Milton Keynes to see driverless cars within 18 months
Milton Keynes may see driverless cars on its roads in 12-18 months, says Geoff Snelson, Strategy Director of MK Smart, the innovation programme being run in the city.
The driverless two-person pods are one of the outputs of the MK Smart programme, which is a collaboration between a number of organisations including the Open University (located in Milton Keynes) and BT.
They will hit speeds of 12mph gliding along pavements, and use sensors to avoid hitting pedestrians. GPS technology will enable the battery-driven two-person “pods” to steer round objects, people and each other.
The £2-a-trip pods will be paid for, and hailed, using a mobile app. They are expected to be implemented by 2015, with a 100-strong fleet fully operational in the following two years.
Central to the project is the creation of the ‘MK Data Hub’, which will support the acquisition and management of vast amounts of data relevant to city systems from a variety of data sources.
As well as transport data, these will include data about energy and water consumption, data acquired through satellite technology, social and economic datasets, and crowd-sourced data from social media or specialised apps.
Building on the capability provided by the MK Data Hub, the project will innovate in the areas of transport, energy and water management, tackling key demand issues.
As Snelson explains in an interview with the Information Daily at the Personal Information Economy 2014 event on 21 March, people will interact with services via a citizens ‘card’ – not a physical card but rather an app that will enable them to ‘pay’ for services, access information, and provide their own data back to the MK Hub.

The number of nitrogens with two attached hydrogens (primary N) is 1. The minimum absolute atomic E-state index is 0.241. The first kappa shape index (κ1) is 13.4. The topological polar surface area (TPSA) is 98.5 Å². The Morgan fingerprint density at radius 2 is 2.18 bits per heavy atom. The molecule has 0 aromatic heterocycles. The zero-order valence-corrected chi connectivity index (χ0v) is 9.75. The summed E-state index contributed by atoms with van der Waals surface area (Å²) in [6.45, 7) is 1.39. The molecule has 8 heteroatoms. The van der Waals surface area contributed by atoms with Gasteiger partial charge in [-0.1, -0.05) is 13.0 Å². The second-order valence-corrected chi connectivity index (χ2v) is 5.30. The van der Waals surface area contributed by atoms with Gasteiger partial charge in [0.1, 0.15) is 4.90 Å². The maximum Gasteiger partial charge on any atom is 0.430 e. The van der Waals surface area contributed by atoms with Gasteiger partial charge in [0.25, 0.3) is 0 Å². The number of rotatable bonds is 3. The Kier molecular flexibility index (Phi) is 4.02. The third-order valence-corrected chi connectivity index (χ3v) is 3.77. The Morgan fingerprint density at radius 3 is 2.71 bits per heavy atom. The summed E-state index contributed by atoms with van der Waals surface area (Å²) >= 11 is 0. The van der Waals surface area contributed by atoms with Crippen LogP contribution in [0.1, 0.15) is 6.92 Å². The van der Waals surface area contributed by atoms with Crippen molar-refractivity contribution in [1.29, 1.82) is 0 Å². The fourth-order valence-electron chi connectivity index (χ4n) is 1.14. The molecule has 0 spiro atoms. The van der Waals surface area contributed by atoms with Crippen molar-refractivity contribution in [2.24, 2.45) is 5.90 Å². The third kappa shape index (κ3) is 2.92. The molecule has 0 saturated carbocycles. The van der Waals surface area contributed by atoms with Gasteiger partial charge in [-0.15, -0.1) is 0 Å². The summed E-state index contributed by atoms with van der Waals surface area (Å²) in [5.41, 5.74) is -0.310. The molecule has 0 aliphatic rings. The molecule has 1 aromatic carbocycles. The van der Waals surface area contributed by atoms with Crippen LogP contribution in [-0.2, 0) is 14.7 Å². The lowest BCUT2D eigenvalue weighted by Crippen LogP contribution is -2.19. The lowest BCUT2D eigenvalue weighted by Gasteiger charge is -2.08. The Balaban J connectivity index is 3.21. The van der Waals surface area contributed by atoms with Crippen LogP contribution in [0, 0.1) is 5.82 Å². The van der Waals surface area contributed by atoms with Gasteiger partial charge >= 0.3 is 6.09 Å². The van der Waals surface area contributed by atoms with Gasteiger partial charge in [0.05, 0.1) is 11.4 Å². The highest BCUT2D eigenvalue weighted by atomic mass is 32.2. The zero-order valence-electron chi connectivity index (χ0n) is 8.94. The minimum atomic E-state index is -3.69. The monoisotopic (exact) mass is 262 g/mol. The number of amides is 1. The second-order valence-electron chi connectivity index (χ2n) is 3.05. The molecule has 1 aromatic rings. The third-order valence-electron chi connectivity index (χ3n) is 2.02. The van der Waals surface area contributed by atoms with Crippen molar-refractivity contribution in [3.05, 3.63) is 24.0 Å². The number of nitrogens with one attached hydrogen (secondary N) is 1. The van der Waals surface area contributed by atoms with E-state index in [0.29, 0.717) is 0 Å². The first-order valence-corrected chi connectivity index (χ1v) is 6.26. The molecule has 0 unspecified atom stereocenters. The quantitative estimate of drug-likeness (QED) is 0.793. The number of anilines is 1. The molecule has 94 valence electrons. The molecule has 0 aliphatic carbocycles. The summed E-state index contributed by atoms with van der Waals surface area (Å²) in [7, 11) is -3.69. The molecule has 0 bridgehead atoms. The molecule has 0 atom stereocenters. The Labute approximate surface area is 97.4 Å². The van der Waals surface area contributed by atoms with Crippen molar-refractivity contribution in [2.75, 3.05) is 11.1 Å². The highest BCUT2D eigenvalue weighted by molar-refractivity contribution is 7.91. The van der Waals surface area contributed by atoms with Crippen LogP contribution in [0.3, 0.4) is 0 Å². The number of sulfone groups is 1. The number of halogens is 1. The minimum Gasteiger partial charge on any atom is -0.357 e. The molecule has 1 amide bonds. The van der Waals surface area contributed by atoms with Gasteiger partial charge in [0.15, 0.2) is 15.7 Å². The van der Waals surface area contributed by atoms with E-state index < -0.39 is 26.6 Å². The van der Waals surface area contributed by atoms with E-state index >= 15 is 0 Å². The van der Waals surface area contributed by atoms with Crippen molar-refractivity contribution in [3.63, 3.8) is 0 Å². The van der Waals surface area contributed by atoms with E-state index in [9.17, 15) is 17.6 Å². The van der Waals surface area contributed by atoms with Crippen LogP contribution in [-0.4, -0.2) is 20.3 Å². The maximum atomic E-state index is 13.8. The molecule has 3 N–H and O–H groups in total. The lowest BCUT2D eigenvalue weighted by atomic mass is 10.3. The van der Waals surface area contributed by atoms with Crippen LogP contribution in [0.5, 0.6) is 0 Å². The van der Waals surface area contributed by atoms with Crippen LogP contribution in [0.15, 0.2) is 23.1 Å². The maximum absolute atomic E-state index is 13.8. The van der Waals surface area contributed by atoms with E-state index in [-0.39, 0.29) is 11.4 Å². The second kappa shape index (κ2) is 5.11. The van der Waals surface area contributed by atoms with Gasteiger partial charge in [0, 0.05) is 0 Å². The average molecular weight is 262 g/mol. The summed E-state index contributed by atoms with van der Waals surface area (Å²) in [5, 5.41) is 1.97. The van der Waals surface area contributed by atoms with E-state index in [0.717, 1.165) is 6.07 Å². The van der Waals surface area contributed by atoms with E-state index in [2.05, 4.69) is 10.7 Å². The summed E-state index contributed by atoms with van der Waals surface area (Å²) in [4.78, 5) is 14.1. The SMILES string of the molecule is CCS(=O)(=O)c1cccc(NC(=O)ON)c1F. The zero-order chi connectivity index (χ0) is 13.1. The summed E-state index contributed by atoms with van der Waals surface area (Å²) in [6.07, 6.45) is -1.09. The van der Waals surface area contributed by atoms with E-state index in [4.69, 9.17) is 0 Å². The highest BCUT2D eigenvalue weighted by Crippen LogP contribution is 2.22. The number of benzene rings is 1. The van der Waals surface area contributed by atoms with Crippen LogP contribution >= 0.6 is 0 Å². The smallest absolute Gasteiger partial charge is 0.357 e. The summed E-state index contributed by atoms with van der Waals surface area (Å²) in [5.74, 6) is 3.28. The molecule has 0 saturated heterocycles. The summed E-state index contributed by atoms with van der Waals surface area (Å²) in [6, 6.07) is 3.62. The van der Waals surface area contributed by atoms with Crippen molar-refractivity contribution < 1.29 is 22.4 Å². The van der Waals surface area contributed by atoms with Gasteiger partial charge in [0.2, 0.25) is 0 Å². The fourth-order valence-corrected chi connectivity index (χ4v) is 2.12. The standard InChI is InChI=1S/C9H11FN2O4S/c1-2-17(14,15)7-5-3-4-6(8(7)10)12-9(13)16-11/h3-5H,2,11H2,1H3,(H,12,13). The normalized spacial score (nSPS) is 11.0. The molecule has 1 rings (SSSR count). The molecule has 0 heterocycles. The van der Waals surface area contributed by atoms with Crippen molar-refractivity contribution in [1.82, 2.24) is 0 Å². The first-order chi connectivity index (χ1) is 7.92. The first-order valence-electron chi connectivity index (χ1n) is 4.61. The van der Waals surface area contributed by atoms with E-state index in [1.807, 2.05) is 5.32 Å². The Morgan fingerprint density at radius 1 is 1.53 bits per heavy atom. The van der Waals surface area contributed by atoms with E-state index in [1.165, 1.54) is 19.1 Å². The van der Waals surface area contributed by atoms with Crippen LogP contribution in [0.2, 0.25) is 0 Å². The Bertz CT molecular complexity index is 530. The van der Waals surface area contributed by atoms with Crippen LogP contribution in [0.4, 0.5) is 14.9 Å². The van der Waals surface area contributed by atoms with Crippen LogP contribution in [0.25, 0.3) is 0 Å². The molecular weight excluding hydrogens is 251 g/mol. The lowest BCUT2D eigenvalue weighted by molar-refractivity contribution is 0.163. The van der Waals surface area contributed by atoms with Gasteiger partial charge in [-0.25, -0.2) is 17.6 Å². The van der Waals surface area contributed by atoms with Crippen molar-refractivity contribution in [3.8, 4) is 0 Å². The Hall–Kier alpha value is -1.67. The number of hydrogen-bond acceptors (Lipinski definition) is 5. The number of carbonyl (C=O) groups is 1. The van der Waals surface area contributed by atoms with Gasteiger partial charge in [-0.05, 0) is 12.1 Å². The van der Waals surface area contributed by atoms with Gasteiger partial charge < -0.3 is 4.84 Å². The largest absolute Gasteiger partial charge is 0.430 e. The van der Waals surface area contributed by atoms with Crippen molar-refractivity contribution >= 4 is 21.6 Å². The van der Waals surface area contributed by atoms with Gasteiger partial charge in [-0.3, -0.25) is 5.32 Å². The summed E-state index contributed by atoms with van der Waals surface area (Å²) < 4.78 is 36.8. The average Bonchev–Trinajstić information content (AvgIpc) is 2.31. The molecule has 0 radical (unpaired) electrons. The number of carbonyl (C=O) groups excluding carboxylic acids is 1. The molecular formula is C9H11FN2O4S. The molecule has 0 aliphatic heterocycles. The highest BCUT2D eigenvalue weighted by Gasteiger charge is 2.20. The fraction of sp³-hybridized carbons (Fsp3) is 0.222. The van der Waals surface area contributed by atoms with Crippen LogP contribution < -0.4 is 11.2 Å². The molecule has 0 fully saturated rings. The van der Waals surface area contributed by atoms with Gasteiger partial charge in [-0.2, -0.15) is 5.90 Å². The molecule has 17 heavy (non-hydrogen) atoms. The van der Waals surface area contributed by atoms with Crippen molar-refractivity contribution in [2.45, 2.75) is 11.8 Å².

The resulting benefits include the ability to plan journeys in the most efficient way, avoiding congestion and maximizing fuel efficiency.
Alan Ward, Head of Corporate ICT at BT research Laboratories, said that Milton Keynes is providing a test bed for the many possibilities arising from the "internet of things".
With millions of sensors now tracking movement and collecting data all around the world, the Milton Keynes project is providing an important reference site to test out some of the implications for citizens and businesses.
BT are deploying the data hub and the community ‘spine’ that will distribute the data to citizens to help them make decisions.
One of the challenges of projects based on the 'internet of things' is the need to build collaboration with a wide range of partners. At three to four months, it is still early days.
The project, however, builds on earlier ‘smart city’ work - sponsored by the Department for Business and Skills - which raised various challenges, including those around the handling of citizen data, and also how to generate business value from the new technologies, data and associated developments.
If developers are to use the data to build useful applications, they need to be able to access it easily, John Davies, BT’s Head of Semantic Technology, explained.
Interoperability is also an issue, he says, because there will be data hubs springing up everywhere and data users may want to combine datasets from these different sources.
It will also be important to take account of consumers’ attitudes. They need to be comfortable with sharing their data; they will need know where it is going to be held, and what uses will be made of it.
"If we can be clear about this, then the benefits to the consumer will outweigh any concerns they may have", he said.
The Crtl-Shift Personal Information Economy 2014 event was an opportunity to unlock the benefits of personal information management and trusted data sharing, by exploring the opportunities and implications of the new information-rich digital economy.
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